Doctor: We can change the world with human embryonic stem cells
December 30th, 2010
05:17 PM ET

Doctor: We can change the world with human embryonic stem cells

Editor’s note: This week, The Chart is taking a closer look at the most important health stories of 2010. One was stem cell research, a topic with which Dr. John McDonald  is very familiar. McDonald is director of the International Center for Spinal Cord Injury at Kennedy Krieger Institute in Baltimore. The longtime stem cell researcher, who was one of Christopher Reeve’s physicians, provides his perspective on the first human clinical trial of embryonic stem cell research.

By Dr. John McDonald
Special to CNN

We are living in an amazing time.

This year marked what just a decade ago many believed would be an impossible feat - the first human has been injected with cells from human embryonic stem cells (hES). hES cells, and embryonic stem cells in general, are one of the greatest scientific tools for discovery of the 21st century.

The clinical trial brings together the best we have to offer in central nervous system research to address the difficult problem of spinal cord injury.

It is a phase I open label safety trial. To be included, individuals have to have suffered a complete thoracic spinal cord injury, which means no movement or sensation below the injury level. The injury to the spinal cord must have occurred between the third and 10th thoracic neurological levels, and the individual has to be injected with the stem cell therapy, called GRNOPC1, within seven to 14 days after the injury.

Many of my fellow researchers expect that the trial will be safe because previous trials have demonstrated the safety of cell transplantation in the injured central nervous system.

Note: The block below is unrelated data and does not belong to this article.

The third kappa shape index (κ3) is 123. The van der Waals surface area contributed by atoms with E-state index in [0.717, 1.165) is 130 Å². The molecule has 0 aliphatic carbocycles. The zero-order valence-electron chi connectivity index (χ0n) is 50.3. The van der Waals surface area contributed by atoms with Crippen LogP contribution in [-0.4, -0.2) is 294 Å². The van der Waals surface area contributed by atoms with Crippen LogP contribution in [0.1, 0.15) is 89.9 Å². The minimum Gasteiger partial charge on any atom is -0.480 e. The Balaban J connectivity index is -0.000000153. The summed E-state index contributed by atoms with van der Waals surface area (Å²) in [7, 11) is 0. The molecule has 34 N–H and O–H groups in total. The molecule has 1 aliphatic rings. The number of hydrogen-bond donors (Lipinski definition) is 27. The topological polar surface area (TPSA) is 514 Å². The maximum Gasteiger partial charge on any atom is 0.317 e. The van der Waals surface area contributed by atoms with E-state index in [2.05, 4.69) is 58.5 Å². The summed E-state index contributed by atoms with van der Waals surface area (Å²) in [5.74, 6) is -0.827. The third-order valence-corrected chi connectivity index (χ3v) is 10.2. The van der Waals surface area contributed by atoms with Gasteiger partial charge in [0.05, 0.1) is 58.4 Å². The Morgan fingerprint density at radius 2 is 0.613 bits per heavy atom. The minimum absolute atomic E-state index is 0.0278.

Following this initial safety trial, it will take three to five years to complete a trial that evaluates the effectiveness of this approach. If successful, a FDA-approved cellular treatment for spinal cord injury could be developed and on the market within five to seven years.

This trial is tremendous progress forward given the discovery of the hES cell in 1998. Researchers advanced at an incredible pace while facing political barriers that severely limited federal funding for research. This success is based on a quarter century of progress across many fields. It represents over a billion dollars of investment, largely provided by the National Institutes of Health, and the hard work of millions of American workers.

As a physician working with patients at the International Center for Spinal Cord Injury at Kennedy Krieger Institute, I witness their unbelievable dedication and perseverance throughout treatment. This trial means much more to my patients, and to all those living with spinal cord injury, than one single treatment option. It represents hope and the indication of near-term treatments. It is the tip of the iceberg. During the next five years, we can expect that many strategies for repairing the central nervous system will come to a similar stage of human testing.

Although this trial is evaluating transplantation of hES cells, the greatest effect of these cells will not be as a direct treatment. It will be from the use of hES cells as a scientific tool of discovery, accelerating progress across multiple fields and leading to effective repair and recovery. The human genome sequencing project is similar to the tools offered by hES cells, and like the human genome project, hES cell tools will change our world.

What we collectively decide today will affect our children and generations to come. This is an awesome responsibility, and one that requires risk and investment. The primary risk is of the unknown, and this is not new or unique to hES cell technology. Remember the similar fears surrounding the idea of sequencing the human genome? Imagine where we would be today if we made the wrong decision out of fear or from personal ethics?